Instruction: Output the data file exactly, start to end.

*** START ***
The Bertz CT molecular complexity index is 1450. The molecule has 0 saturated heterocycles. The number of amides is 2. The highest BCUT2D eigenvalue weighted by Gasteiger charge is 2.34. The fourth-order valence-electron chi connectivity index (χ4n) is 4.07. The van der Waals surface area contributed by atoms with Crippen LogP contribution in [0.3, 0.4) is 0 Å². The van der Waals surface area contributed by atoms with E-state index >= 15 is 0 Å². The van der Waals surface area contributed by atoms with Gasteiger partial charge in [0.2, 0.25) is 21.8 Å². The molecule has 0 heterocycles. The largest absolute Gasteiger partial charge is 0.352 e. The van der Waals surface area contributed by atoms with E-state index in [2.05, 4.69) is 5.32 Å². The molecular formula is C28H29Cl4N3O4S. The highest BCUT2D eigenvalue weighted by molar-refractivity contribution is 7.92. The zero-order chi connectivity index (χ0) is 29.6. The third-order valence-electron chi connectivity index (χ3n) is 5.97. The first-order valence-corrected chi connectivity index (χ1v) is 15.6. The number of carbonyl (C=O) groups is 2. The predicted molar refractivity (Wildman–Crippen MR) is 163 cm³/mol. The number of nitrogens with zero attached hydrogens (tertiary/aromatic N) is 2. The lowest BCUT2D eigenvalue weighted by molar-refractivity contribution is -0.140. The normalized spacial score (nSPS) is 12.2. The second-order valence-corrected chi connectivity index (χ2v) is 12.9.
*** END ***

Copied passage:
The Bertz CT molecular complexity index is 1450. The molecule has 0 saturated heterocycles. The number of amides is 2. The highest BCUT2D eigenvalue weighted by Gasteiger charge is 2.34. The fourth-order valence-electron chi connectivity index (χ4n) is 4.07. The van der Waals surface area contributed by atoms with Crippen LogP contribution in [0.3, 0.4) is 0 Å². The van der Waals surface area contributed by atoms with E-state index >= 15 is 0 Å². The van der Waals surface area contributed by atoms with Gasteiger partial charge in [0.2, 0.25) is 21.8 Å². The molecule has 0 heterocycles. The largest absolute Gasteiger partial charge is 0.352 e. The van der Waals surface area contributed by atoms with E-state index in [2.05, 4.69) is 5.32 Å². The molecular formula is C28H29Cl4N3O4S. The highest BCUT2D eigenvalue weighted by molar-refractivity contribution is 7.92. The zero-order chi connectivity index (χ0) is 29.6. The third-order valence-electron chi connectivity index (χ3n) is 5.97. The first-order valence-corrected chi connectivity index (χ1v) is 15.6. The number of carbonyl (C=O) groups is 2. The predicted molar refractivity (Wildman–Crippen MR) is 163 cm³/mol. The number of nitrogens with zero attached hydrogens (tertiary/aromatic N) is 2. The lowest BCUT2D eigenvalue weighted by molar-refractivity contribution is -0.140. The normalized spacial score (nSPS) is 12.2. The second-order valence-corrected chi connectivity index (χ2v) is 12.9.